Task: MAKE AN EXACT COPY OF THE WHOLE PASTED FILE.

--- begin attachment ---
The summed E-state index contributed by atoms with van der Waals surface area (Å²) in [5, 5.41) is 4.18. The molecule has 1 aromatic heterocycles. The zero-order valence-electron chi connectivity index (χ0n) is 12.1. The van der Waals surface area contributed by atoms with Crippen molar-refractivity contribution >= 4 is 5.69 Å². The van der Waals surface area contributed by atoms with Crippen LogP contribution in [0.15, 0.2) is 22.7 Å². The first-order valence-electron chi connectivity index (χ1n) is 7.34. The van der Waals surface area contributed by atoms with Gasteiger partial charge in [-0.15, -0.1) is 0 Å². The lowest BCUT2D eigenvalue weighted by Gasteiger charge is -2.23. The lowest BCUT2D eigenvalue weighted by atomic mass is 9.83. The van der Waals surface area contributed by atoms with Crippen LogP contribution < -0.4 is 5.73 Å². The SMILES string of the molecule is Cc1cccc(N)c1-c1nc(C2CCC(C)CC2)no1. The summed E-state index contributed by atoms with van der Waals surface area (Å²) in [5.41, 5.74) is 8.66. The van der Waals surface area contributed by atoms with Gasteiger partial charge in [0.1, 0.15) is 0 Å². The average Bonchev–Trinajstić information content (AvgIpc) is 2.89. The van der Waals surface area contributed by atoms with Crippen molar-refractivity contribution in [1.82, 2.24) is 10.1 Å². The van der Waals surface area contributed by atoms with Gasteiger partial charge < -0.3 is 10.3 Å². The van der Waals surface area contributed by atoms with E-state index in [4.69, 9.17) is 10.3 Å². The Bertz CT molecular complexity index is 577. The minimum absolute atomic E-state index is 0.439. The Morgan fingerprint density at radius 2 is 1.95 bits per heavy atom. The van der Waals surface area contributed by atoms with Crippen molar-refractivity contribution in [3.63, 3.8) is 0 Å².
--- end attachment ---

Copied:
The summed E-state index contributed by atoms with van der Waals surface area (Å²) in [5, 5.41) is 4.18. The molecule has 1 aromatic heterocycles. The zero-order valence-electron chi connectivity index (χ0n) is 12.1. The van der Waals surface area contributed by atoms with Crippen molar-refractivity contribution >= 4 is 5.69 Å². The van der Waals surface area contributed by atoms with Crippen LogP contribution in [0.15, 0.2) is 22.7 Å². The first-order valence-electron chi connectivity index (χ1n) is 7.34. The van der Waals surface area contributed by atoms with Gasteiger partial charge in [-0.15, -0.1) is 0 Å². The lowest BCUT2D eigenvalue weighted by Gasteiger charge is -2.23. The lowest BCUT2D eigenvalue weighted by atomic mass is 9.83. The van der Waals surface area contributed by atoms with Crippen LogP contribution < -0.4 is 5.73 Å². The SMILES string of the molecule is Cc1cccc(N)c1-c1nc(C2CCC(C)CC2)no1. The summed E-state index contributed by atoms with van der Waals surface area (Å²) in [5.41, 5.74) is 8.66. The van der Waals surface area contributed by atoms with Gasteiger partial charge in [0.1, 0.15) is 0 Å². The average Bonchev–Trinajstić information content (AvgIpc) is 2.89. The van der Waals surface area contributed by atoms with Crippen molar-refractivity contribution in [1.82, 2.24) is 10.1 Å². The van der Waals surface area contributed by atoms with Gasteiger partial charge < -0.3 is 10.3 Å². The van der Waals surface area contributed by atoms with E-state index in [4.69, 9.17) is 10.3 Å². The Bertz CT molecular complexity index is 577. The minimum absolute atomic E-state index is 0.439. The Morgan fingerprint density at radius 2 is 1.95 bits per heavy atom. The van der Waals surface area contributed by atoms with Crippen molar-refractivity contribution in [3.63, 3.8) is 0 Å².